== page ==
This year the event benefitted from a significant presence of delegates and presenters from the international campuses in Singapore and Malaysia, and also from NU London & INTO. Sometimes things can feel distant and disjointed if you aren’t directly involved in these collaborations, so the conference gave a real feeling of togetherness as part of a joined-up institution. The student voice was also prominent with a whole-conference workshop reflecting on partnership and academic representation delivered by 4 of the student officers from NUSU.

I came away from the conference with a much better appreciation of NU Singapore and the partnership delivering joint engineering-related degrees with Singapore Institute of Technology (useful to me as occasionally co-deliver workshops remotely to PGR students in Singapore). There is a marked contrast between the institutions (and a key reason for the partnership), with our traditional academic institution and the more industry focussed SIT, which brought together several technical polytechnics, in order to massively increase the proportion of young people in Singapore going into HE, but still focussed on meeting the needs of industry. The University year is organised by three 12 week trimesters and there are just 2 weeks between academic years; peer mentoring is well established.

Many in FMS have first-hand experience of the challenges of teaching in different cultures, through NUMed. However, it was Matt Bentley’s presentation on the Integrated Work Study Programme at Singapore, which drew my attention. Interviews for University places are conducted by employers and all students do an industrial placement of 6 months, or more. Remarkably, 93% of graduates take up their first jobs with their placement provider. With increasing pressures on UK Universities to offer placements and degree apprenticeships there is no doubt lessons NU can learn from the partnership with Singapore (and MBBS and a few other programmes at NU which already have embedded placements for experiential learning). Of course, our cultural and economic context is very different, and leaning is valued in its own right, rather than just providing employability. There was also a point made from the audience about education preparing for life-long transferable skills, not just a short-term focus on getting the skills needed for that first job.

Learning Gain
The final Keynote was from Camille Kandiko Howson from King’s College London, who is leading HEFCE funded projects investigating “Learning Gain”. The back-drop to this was the simplistic requirements for league-tables and a comparison app (described by some as a  “ approach to HE”) being hinted at from then new Minister / Office for Students – potentially covering cost, drop-out rates, graduate salaries and other attributes, without any regard for socio-economic context. Camille gave an inspiring walk through the work of Learning Gain and the emerging and diverse approaches to measuring this. A simple definition of Learning Gain is:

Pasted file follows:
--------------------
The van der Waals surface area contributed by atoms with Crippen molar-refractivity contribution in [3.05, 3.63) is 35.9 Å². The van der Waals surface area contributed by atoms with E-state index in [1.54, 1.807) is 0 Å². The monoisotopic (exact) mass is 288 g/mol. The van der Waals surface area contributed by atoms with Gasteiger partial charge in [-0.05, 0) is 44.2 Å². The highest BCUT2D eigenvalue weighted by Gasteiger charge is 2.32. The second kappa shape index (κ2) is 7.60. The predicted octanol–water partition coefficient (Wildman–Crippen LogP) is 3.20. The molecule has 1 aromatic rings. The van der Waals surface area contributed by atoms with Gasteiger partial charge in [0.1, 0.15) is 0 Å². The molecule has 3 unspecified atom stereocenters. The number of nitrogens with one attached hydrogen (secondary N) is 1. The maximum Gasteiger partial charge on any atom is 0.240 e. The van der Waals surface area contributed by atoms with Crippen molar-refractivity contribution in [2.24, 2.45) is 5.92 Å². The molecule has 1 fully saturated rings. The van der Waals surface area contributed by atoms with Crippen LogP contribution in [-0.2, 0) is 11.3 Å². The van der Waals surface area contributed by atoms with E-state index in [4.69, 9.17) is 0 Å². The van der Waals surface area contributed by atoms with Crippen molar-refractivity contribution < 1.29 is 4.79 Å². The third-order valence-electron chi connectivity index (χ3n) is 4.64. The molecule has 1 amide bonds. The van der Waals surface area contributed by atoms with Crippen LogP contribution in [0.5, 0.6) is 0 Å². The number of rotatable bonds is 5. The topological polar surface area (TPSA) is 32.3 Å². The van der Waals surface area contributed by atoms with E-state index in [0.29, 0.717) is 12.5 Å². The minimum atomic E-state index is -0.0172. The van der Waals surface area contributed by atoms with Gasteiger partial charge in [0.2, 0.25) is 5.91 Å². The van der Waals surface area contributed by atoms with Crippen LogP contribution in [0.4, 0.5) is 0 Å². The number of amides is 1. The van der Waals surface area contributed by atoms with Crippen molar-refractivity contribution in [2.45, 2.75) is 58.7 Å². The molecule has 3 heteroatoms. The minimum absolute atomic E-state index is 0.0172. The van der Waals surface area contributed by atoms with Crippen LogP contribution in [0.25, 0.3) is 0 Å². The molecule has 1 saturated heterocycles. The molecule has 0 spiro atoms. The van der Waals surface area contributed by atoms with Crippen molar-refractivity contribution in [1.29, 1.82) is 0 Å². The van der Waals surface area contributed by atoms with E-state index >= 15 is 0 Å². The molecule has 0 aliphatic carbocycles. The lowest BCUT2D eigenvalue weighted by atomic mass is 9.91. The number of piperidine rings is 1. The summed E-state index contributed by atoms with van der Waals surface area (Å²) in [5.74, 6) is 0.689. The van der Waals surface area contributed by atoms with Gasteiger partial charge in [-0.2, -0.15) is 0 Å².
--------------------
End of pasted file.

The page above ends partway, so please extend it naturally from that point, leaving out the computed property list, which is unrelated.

“an attempt measure the improvement in knowledge, skills, work-readiness and personal development made by students during their time spent in higher education.”

Policy makers tend to have a very narrow perception of what Learning Gain is, but it can (should) include measuring broad dimensions; affective (e.g. self-efficacy, resilience etc), behaviours & cognitive abilities. There are a number of reports on the HEFCE Website from Learning Gain projects:  Get in there quick, as HEFCE is being replaced by the OfS from April 2018. The HE sector is very poor at retaining its outputs, outside of academic journals – remember the CETLS? only a sub-set of their outputs made it onto the HEA Website (sorry for the rant!).

Could the conference be more?
If I had to be critical, whilst c.230 participants is a reasonable number, I still think the University T&L should be bigger and aim to reach more people – given that learning and teaching is one of NU’s main activities. Likewise, ideally there should be more slots for presenters – there were 20 presenting slots in the parallel sessions, many of the nine 3 minute ‘lightning slots’ warranted more detailed presentations. Of course, there are costs to consider for a larger event, and the sad reality that not that many people submit proposals for presentations because of time pressures and other commitments. That said, FMS was well represented, with 9 of the 20 parallel presentations having contributions from staff in the faculty. Perhaps an online element to the conference would extend the reach of the event, enabling those too busy to commit to the whole event, to ‘dip in’ and participate in parts; on the other hand, the networking opportunities are better F2F (at least for most of our generations!).

Overall, this years L&T conference was a great event in my opinion.

Simon Cotterill,

“Assessment drives learning” or “One can recover from bad teaching but not bad assessment.”

Aphorisms abound in medical education, not least in assessment:

“Assessment drives learning” or “One can recover from bad teaching but not bad assessment.”

Whilst there is common acceptance of these saws it doesn’t always translate into practice. Often assessment in curricula is added at the end in response to the question of how what has been taught should be assessed. There is frequently little focus on how assessment impacts on learning. Even looking at resource allocation, assessment is often seen as subsidiary to teaching rather than being of equal, or arguably greater, importance.